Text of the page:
Is the app-gap between Windows Phone versus iTunes and Google Play really that wide?

Is the app-gap between Windows Phone versus iTunes and Google Play really that wide?
On a regular basis, we discuss the various application ecosystems between the current top three platforms. There is no disagreement that iOS and Android devices have access to a rich well of applications with which many tasks can be accomplished or games conquered.

Windows Phone has seen its portfolio of applications grow rapidly, especially since the launch of Windows Phone 8. Still, the arguments from many, fans of Windows Phone and non-fans alike, is that the app catalog still needs more.

Those that reside in the Android realm of things will point out that Windows Phone’s claims of having a number of the same popular apps are false. But are they? We decided to take a look at the top paid and top free apps in each of the three platforms. For purposes of actually completing this article in this decade we did not delve into any sub-categories, we just picked the “top free” or “top paid” from the front page of each app portal.

Some things to consider, if you look at the top applications found in Google Play, a large number are applications that are not germane to iOS or Windows Phone by the very virtue that the two latter operating systems do not have the ability to use widgets or ROM managers. When that factor is taken into consideration, the first or second party application choices reveal quite a bit between the three platforms.

For purposes of a real “apples-to-android-to-windows phone” comparison, we opted to no count the applications that are “Android only.” The tricky part is whether to count a first-party application like Instagram against third-party solutions like Instance for Windows Phone. As it happens, since the fully featured Instance is a paid app it is a tenuous comparison to its iOS and Android counterparts which are free, but the overall solution is present, so it really becomes an individual choice.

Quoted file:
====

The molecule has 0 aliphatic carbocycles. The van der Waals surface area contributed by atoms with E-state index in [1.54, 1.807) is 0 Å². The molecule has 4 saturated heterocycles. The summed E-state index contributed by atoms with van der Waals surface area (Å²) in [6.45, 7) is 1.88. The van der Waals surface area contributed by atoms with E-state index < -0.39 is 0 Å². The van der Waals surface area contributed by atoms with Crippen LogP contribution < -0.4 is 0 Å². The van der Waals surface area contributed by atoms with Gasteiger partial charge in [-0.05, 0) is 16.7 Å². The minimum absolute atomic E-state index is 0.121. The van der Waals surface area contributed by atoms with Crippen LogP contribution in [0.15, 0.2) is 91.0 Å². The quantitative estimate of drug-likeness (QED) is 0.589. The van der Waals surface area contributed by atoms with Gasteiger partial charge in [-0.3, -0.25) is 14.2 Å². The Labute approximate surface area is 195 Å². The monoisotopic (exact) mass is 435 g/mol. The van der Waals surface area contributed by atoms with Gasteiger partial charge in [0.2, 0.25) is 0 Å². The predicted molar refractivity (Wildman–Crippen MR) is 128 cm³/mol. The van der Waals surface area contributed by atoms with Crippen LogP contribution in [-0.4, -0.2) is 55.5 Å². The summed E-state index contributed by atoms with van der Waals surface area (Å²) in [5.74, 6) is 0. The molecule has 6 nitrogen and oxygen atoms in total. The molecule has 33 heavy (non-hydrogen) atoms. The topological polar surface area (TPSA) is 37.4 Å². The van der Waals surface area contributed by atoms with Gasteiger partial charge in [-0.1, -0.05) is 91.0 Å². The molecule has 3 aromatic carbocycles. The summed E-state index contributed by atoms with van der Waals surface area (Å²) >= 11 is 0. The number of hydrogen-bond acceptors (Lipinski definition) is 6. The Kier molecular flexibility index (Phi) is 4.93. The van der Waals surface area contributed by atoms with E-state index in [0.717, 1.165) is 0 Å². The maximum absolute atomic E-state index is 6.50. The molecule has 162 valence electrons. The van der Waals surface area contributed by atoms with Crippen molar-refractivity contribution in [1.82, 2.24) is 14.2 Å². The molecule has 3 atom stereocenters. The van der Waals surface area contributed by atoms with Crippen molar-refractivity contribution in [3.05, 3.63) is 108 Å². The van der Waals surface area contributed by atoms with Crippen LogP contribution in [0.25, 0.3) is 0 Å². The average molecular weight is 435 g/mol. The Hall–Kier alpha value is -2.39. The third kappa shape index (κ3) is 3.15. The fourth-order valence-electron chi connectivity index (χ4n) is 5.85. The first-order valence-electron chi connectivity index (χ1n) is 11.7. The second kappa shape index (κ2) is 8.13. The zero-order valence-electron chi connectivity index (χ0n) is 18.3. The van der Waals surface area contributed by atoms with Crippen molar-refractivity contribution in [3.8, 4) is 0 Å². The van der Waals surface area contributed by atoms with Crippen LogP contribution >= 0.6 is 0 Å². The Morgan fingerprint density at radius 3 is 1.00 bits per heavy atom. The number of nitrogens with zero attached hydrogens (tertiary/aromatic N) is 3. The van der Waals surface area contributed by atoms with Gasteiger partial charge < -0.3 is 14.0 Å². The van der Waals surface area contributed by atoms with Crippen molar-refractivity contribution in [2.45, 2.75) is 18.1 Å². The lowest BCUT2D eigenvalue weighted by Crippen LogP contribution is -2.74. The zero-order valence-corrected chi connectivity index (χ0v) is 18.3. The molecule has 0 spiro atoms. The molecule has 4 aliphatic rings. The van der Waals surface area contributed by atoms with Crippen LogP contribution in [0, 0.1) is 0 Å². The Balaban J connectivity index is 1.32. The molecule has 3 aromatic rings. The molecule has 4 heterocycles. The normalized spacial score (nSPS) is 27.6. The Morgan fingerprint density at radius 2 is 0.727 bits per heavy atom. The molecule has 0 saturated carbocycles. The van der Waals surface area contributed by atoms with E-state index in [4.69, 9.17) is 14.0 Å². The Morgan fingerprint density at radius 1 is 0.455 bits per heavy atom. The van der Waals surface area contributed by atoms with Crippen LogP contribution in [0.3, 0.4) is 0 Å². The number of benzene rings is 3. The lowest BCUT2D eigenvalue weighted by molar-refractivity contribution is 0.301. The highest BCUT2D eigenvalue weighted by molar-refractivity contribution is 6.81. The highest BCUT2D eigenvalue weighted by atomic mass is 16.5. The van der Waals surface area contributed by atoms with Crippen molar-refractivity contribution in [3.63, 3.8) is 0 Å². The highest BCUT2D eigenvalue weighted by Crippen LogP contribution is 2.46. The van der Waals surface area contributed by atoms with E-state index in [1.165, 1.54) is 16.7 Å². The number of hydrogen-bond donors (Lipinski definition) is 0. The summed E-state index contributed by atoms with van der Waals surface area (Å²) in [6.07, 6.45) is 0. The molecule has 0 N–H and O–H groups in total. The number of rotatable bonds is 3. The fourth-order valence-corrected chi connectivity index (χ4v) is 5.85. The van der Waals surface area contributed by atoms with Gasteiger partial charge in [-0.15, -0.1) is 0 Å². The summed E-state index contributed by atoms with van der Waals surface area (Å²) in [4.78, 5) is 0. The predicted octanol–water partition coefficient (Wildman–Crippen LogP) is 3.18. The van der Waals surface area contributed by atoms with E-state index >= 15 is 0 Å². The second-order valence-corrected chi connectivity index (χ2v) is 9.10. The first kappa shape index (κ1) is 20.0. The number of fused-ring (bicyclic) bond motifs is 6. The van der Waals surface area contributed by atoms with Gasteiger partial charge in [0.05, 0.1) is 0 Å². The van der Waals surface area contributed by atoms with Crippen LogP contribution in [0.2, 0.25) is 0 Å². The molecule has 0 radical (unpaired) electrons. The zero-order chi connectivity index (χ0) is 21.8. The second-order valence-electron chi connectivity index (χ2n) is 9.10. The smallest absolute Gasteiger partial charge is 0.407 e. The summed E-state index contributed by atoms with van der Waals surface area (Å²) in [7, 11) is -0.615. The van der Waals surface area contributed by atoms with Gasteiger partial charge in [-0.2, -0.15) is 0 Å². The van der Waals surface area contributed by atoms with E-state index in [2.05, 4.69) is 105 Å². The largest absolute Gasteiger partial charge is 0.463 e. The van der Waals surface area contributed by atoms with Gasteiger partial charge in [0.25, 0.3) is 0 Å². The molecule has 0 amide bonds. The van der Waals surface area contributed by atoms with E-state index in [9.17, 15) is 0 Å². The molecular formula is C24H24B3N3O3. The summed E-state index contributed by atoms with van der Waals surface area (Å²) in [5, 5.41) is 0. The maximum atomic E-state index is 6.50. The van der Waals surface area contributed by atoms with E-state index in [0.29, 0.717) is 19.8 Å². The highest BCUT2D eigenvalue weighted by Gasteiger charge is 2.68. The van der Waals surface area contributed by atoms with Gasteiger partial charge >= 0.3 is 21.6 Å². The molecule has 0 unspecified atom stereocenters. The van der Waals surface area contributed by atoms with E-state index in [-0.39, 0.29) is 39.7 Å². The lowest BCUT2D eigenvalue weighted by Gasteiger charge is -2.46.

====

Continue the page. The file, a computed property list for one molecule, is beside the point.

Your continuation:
Then there are applications that are different but perform the same function, like custom camera applications. One example is the Camera+ app for the iPhone. The developer, tap tap tap, does not make applications for anything but the iPhone. However, there are similar applications to be found for Android and Windows Phone, such as ProShot for the latter, and Camera ZOOM FX for the former.

Another factor to consider is the functionality of the applications that are available across all platforms. Skype is available across iOS, Android and Windows Phone, but the Windows Phone app is lacking in functionality, like video messaging. There are differences in functionality between other first-party apps too, like Twitter. Twitter is the only major social network to build an app for Windows Phone (Facebook is built by Microsoft, Google+ does not have one and LinkedIn is business). Even then, the app is not the same across the three platforms.

We are not going to develop a complicated formula to make these comparisons. Based on how the list of popular applications are arranged at the time of this writing, we will simply note applications that are common across the platforms and then cite the stand-out apps that each can boast about. We did not dig overly deep into each well of apps either, only the top 50 to 100 overall.

With that, let us turn the page and look at the top free applications to be found on Windows Phone, Android and iOS.

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